Listening to all the hot air, CO2, and no doubt methane emissions happening in Glasgow, another load of meaningless promises, empty rhetoric, and facile jokes in equal measure I feel despair. Crawling progress, a few barely believable promises, or worse expressions of intent to change. In the case of the latter, think invariant addicted gambler promising never again, only to slip the phone into palm and tap, select, click and gamble and gone.
Truth is, COP 26, in Glasgow, and it’s the same Government promises, rolled over from Paris, Rome, Rio, and whole host of errr, well, hosts. Let’s face it there’s a litany of empty promises and rhetoric, some documented in music, if not whole songs then stand out lines, that echo across time, decades, lives and dashed hopes. For me the first song I recall have a strong environmental message,
They took all the trees, and put them in a tree museum,
and they charged all the people a dollar and a half just to see ‘em,
We’re not there yet, but are we that far away? We’re moving there, already some national parks in some nations charge for national forest and park entrance, we have special gardens, governments toying with the idea of paying farmers to maintain trees...
Hey farmer, farmer, put away that DDT now,
Leave the spots on the apples
But save me the birds and the bees,
We may have banned DDT, in most of the world, but with new farming methods, and pesticides, we still have spotless apples, we still have food that all looks the same, and sadly tastes the same nothingness, and Joni ( Mitchell ) would probably conclude all too little has changed, perhaps if;
We paved paradise and put up a parking lot,
Worse, we've been all too keen to slap down runways on every island idyll, and it’s all too true, paradise turned to Holiday Inned rooms, Starbucked, Nando’d and Mac’ed island’s roaded, homes bulldozed.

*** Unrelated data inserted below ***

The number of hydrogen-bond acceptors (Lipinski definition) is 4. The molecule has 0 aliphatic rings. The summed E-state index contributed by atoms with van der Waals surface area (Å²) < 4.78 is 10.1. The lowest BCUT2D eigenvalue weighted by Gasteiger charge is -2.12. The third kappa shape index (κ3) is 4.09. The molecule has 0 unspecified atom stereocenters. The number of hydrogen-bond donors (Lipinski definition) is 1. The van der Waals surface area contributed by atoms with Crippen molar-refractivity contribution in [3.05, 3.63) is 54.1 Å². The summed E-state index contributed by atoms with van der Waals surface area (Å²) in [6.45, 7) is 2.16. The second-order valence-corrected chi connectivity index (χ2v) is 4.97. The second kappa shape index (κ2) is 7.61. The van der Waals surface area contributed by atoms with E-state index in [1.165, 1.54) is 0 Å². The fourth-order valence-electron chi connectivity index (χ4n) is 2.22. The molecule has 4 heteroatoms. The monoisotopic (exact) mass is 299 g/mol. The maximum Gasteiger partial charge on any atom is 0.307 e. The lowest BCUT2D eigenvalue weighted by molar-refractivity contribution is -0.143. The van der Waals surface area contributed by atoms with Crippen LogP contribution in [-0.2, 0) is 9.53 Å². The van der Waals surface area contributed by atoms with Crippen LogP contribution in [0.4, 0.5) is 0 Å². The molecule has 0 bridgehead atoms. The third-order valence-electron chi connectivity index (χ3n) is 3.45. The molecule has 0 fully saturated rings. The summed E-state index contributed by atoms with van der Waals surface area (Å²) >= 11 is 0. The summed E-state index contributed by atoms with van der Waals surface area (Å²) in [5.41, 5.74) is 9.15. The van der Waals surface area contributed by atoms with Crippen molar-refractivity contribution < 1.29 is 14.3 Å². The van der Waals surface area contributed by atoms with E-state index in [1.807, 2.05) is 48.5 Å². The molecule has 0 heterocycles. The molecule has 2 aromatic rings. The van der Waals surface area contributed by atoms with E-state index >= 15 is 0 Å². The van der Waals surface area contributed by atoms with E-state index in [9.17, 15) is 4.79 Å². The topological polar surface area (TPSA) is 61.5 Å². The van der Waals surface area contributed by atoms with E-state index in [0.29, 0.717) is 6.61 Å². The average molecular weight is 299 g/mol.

We don’t know what we’ve got ‘til it’s gone,
Perhaps we’re starting to realise that’s all too true.
These lines written, what 50 years ago, tell how little appears to have changed, well on the surface, but there’s still truth in these words, the voice pleading and hopeful then could well be the disillusioned now, as we huddle, in what our (the UKs) leader sees as the “ last minute to midnight “.
There’ve been other environmental songs and we all have our favourites, Michael Jackson – Earth song, Marvin Gaye – Mercy, Mercy Me, Lou Reed – Last Great American Whale, amongst them, sad thing is all these songs bought, played, enjoyed, covered, reissued, rediscovered, but sadly not redundant sentiment in the present world. Sad to see the planet’s still at risk, sad, nothing seems to be changing, now or in the future.
Perhaps as Private Frazier user bemoan “Doomed, doomed, doomed, we’re all doomed”
As for the future of the COP – OUT -26, I have my doubts, the outcomes, and the analogy of midnight has a certain recognition of implicit failure. There is a sense of foreboding, the message is it truly more than - we must accept our fate - being doomed to a climate change driven world. The pleas for restraint, promises of planned change, extortions for managed reconfiguration appear floating in the breeze, burnt papers and embers from the litany of forest burn offs. Yes, there’s pious promises, empty words, sadly all too little real action from the Northern Hemisphere’s carbon guzzlers.